By Ted Scouten

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SAN JUAN (CBSMiami) – Puerto Rico’s main airport is packed to the brim with people trying to get away from the island devastated by Hurricane Maria.

Marianna Ramirez was finally able to catch a flight out.

“I thought I couldn’t get out. The line was so big, so long. Everybody trying to get away,” Ramirez said.

A grateful Adrianna Aran is happy to touch down in Fort Lauderdale after nearly a week of post-Hurricane Maria life in Puerto Rico.

“It’s been a rough few days. Everybody in Puerto Rico is just trying to survive, get food and gasoline, and everyone is like fighting for it,” she said.

The airport in San Juan has no A/C and is packed with people hoping to catch a flight. But hightailing out of Puerto Rico isn’t easy. There are only a handful of flights allowed out each day.

“The communication and the infrastructure is not up to par to be able to handle what they usually do. So they restricted the airplanes coming in, and we only had one of those slots,” said Alexis Aran Coello with American Airlines.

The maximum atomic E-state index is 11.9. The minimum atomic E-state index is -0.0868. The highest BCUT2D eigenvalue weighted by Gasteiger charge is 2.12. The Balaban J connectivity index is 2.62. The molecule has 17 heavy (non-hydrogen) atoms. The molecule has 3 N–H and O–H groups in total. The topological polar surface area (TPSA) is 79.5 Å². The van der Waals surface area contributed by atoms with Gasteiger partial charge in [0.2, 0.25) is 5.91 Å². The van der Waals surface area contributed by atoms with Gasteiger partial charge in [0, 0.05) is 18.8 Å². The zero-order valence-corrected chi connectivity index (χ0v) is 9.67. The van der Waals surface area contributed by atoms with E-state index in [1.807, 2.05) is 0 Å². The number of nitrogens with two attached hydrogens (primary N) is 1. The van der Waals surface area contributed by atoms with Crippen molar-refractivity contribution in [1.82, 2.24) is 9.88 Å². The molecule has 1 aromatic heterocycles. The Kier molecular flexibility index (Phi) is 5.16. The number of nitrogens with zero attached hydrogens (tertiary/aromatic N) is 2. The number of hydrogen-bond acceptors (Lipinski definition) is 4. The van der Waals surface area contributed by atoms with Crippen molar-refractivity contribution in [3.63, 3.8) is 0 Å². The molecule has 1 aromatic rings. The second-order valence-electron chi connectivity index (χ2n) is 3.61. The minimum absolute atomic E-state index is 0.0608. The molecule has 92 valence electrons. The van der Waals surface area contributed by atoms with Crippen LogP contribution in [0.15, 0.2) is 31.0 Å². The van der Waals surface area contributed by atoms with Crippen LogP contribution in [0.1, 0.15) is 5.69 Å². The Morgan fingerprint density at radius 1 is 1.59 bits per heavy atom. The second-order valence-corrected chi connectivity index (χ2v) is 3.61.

American Airlines is flying in larger jets to get as many of those people on planes as possible.

“So now we have two airplanes going in – that’s about 600 people. That’s when we can get out and we are working feverishly to get our passengers out of there. We know that they’re stuck, we know that they’ve been there for days and we’re trying our hardest,” Aran Coello said.

“You didn’t have water, you didn’t have electricity. We had to take stairs up in condos, 12 floors,” said Lee El-Emari.

The El-Emari family lives in the Condado neighborhood of San Juan. They consider themselves lucky. They weathered the storm better than most areas of the island. Many neighborhoods were destroyed, and there are shortages of food and water. But they said amidst the misery was something astonishing – the people who took it upon themselves to make life a little better for those suffering the most.

“Puerto Rican people, you saw them, the individuals on the street, helping everybody. They were cleaning up the roads, they had chainsaws, even though they couldn’t get gas,” El-Emari said. “They really made a difference by joining together what they could.”


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